But bad raps and missed opportunities last longer.
Last night, I joined Tina Turner for the kickoff of her U.S. tour, which began at Sprint Center in Kansas City. In my mind, Turner is the quintessential performer and entertainer. At nearly 69, she outsang and outdanced many performers I have seen who are half her age. (Any other performer who wants to use the moniker of “legend” should take a course in Tina 101 before even thinking about adding that nomenclature of royalty.)
From my Level 2 vantage point at the Sprint Center, it was evident that cell phones have clearly replaced yesteryear’s Bic lighters at concerts. Looking around the arena, the screens of thousands of cell phones created a warm patchwork of twinkly lights throughout the concert as well as during the encore.
In the end, though, I discovered my device wasn’t good for much more than letting its one little light shine.
Being the music nut that I am, this concert was a major event. After Tina retired eight years ago, I swore I would pay any price and go just about anywhere to see her perform. Lucky for me, she started her tour in my hometown.
I of course smuggled in my 4-megapixel camera wanting to record my friends as well as steal some shots of the diva for memory’s sake. For most events, my camera with zoom takes pretty good pictures. However, the darkened arena in which my subject was so far away resulted in dark and grainy shots that were further compromised by all of the stage lighting in the background.
When I determined that my camera wasn’t going to yield impressive concert photos, I decided to try my cell phone. The result from my LG Venus, which features a 2-megapixel camera, was awful. Not only that, but one snapped picture sucked so much battery juice I was afraid the battery would die before I got home to recharge it.
Sitting next to me, however, was my friend Brandy who put my device to shame with her Motorola KRZR. It too features 2-megapixel capability but it yielded sharper, more focused pictures. Even the pictures of Tina from the Jumbotron screens came out better.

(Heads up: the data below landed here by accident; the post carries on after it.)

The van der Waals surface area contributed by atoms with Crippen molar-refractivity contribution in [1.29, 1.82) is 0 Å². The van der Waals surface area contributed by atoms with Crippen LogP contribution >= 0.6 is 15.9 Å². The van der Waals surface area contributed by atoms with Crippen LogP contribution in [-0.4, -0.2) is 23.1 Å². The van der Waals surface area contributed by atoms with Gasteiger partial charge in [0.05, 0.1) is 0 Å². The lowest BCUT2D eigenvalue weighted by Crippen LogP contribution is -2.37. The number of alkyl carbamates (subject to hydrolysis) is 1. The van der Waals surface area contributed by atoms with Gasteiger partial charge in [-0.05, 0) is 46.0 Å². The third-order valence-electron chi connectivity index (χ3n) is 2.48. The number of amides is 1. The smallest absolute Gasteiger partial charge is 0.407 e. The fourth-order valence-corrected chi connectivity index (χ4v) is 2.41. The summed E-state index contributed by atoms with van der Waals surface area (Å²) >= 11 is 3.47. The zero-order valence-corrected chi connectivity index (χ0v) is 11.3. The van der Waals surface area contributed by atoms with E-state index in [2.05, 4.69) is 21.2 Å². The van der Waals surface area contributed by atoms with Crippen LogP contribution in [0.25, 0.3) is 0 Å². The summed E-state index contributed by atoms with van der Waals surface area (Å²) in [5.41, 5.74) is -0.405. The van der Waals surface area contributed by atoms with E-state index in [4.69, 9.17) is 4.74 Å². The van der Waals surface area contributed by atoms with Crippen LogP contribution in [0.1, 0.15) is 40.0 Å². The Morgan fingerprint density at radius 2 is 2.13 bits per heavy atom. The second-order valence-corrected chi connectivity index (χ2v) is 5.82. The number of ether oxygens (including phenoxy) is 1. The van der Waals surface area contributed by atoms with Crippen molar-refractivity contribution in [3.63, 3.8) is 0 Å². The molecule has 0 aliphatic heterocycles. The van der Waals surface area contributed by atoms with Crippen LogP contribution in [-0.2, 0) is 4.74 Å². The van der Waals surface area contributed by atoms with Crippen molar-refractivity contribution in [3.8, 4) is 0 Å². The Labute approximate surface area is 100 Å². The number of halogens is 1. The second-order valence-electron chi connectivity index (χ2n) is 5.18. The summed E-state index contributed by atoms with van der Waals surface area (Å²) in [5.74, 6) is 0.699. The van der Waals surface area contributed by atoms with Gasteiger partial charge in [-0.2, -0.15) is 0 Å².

But my gripe isn’t with my LG device, which performs just fine for voice and most other data applications. It is about the unevenness of feature performance among handsets. At intermission, Brandy became the star of our entire section as everyone saw her phone’s artistry and sharp images. Her device not only outdid my LG device, but it shamed a Motorola RAZR as well as devices from Nokia and Samsung.
She then became our seating area’s “dealer” of photos worthy of screensavers by texting copies of her photos to folks around her, myself included.
(Obviously, the whole idea of taking pictures with my phone was to send them to friends outside of the arena so they could be jealous of where I was and what I was doing. Not to be daunted by my camera’s limitations, I simply forwarded Brandy’s shots. Only problem is they didn’t arrive until this morning, nearly eight hours after Tina left the stage.)
Finally, on the drive home from the concert, my KRZR-bearing friend started replaying short video clips she had captured of Tina on her device. Although the clips were somewhat marred with audible hoots and hollers the device picked up from yours truly, she also had effectively recorded about three different segments of the evening’s performance. And her battery was still juiced and ready to go.
This week, WDSGlobal released a study saying that 20% of features on phones are not used regularly, and up to 25% are not discovered. I interpreted that to mean there might be too many features on devices to be used by consumers. But after last night’s experience, I realize the industry isn’t doing enough to capitalize on the viral nature of consumer use and recommendation.
Everyone in our proximity at the arena was trying to capture as good of shots as Brandy. But each of us was disappointed with the results from our personal devices. We simply closed our phones and put them away.
But what would happen if we six or seven cameraphone picture takers had beautifully recorded Tina highlights? We would all use the camera feature more often. We would recommend that use to friends. And we would share our bounty by exchanging lots of photos.
And the same goes for video clips and any other number of features and applications on devices.
With near-100% cell phone penetration in the United States, it’s time for all new devices to deliver comparable results so that the good experience of some customers inspires others to also try out new features. And then maybe there won’t be so many “undiscovered” features.
By the way, besides discovering that my device takes awful concert pictures, I also discovered there are some floor seats available for Tina’s second performance next week. I’m thinking of going, but I may just have to borrow my friend’s KRZR for the night.